The reception to these films has been quite warm, and while Solo flopped so badly that it cost Disney $400-450 million, its reviews have been generally favorable, with its failure being more attributed to competition with other blockbusters like Avengers: Infinity War and Deadpool 2, which were released within weeks of the film [ 18 ]. However, it’s also possible that a full movie whose only purpose is to explain away plot holes is not a good business model after all.

The Phantom Menace is considered to this day to be one of the worst blockbusters ever released, bogged down by corny dialogue, confused plotting, and a lack of tonal focus. “Burdened by exposition and populated with stock characters, The Phantom Menace gets the Star Wars prequels off to a bumpy—albeit visually dazzling—start” [ 19 ]. Where the original film succeeded based on its adherence to a clear structure, The Phantom Menace lacked anything resembling a structure, without even a “Hero” to follow through his Journey. The magic had been lost. Perhaps it was time for someone else to take the reins?

The Sherlock Holmes fandom may have predated the Internet, and so its fan theories tend only to surface for the public through books, with perhaps the most notable source being William S. Barring-Gould’s Sherlock Holmes of Baker Street, a fictional biography of Holmes. This book fills a role that the original stories never did; while the stories all featured Sherlock Holmes, they were largely unconcerned with the man himself, and instead devoted the majority of their prose to whichever adventure was plaguing the detective at the time.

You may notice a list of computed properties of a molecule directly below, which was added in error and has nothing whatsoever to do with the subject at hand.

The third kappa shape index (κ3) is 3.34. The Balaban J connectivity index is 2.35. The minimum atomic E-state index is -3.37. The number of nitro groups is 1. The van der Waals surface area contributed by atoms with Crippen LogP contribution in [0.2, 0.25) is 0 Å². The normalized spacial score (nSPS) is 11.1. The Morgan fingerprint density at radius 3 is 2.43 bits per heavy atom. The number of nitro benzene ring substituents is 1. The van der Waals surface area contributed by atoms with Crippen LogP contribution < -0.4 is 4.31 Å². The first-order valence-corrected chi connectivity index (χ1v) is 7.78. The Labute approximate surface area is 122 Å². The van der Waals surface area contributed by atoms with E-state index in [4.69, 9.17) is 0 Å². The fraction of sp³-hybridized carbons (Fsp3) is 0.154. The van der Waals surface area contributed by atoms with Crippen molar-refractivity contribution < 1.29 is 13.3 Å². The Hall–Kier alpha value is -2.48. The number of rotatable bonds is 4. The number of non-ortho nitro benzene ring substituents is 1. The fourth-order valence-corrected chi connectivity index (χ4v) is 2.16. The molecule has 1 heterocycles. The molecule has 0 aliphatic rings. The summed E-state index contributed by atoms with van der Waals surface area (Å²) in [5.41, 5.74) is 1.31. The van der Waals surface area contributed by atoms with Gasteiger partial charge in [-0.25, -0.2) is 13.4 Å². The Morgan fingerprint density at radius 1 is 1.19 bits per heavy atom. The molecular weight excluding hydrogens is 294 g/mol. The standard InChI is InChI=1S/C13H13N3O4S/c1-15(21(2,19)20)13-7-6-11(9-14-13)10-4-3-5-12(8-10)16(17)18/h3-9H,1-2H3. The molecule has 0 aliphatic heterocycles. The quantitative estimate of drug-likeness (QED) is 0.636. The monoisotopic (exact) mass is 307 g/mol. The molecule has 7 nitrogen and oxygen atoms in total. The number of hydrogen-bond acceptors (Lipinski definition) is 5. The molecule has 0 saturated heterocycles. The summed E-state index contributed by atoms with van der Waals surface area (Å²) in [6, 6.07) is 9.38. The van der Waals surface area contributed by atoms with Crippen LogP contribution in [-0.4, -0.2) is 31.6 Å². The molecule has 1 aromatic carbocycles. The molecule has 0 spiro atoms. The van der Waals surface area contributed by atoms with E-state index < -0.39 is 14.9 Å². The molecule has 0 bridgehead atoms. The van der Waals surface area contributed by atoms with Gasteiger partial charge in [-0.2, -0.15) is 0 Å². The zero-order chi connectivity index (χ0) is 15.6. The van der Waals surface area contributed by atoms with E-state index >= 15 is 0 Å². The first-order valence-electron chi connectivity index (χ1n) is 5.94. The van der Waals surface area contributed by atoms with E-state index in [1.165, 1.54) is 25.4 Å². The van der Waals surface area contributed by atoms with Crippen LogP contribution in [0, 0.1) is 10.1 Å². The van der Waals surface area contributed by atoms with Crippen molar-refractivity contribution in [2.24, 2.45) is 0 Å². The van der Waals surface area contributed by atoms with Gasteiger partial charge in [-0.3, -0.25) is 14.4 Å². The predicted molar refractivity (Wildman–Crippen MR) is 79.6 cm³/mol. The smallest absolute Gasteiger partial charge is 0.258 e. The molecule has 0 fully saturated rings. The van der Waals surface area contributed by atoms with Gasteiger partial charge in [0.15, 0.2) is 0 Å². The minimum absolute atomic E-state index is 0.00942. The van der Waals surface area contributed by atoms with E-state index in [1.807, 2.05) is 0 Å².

But it’s from Barring-Gould’s novel that we get Sherlock’s birthday, Jan. 6, 1861, as well as such pervasive ideas as Watson having been married three times, Sherlock having a second brother named Sherringford, and having been part of a traveling acting troupe that toured the Americas [ 20 ]. It also places Sherlock’s canonical brother Mycroft as the head of Britain’s Secret Service, which is easily mistakable for originating from Doyle’s novels [ 20 ].

As a testament to the level of seriousness that Barring-Gould meant this book to be taken, as well as how much it has taken hold of the fandom, it goes so far as to suggest that Holmes lived well into his 90s, and spent the last decade of his life fighting Nazis in World War II. It is also from this book that the romance between Sherlock Holmes and Irene Adler originates, but Barring-Gould included it only as a vehicle for the popular fan theory that they were the parents of Rex Stout’s detective, Nero Wolfe [ 20 ]. Nonetheless, the book is treated as a bible for the Sherlock Holmes canon, proving that there more natural ways in which questions can be answered for Star Wars as well.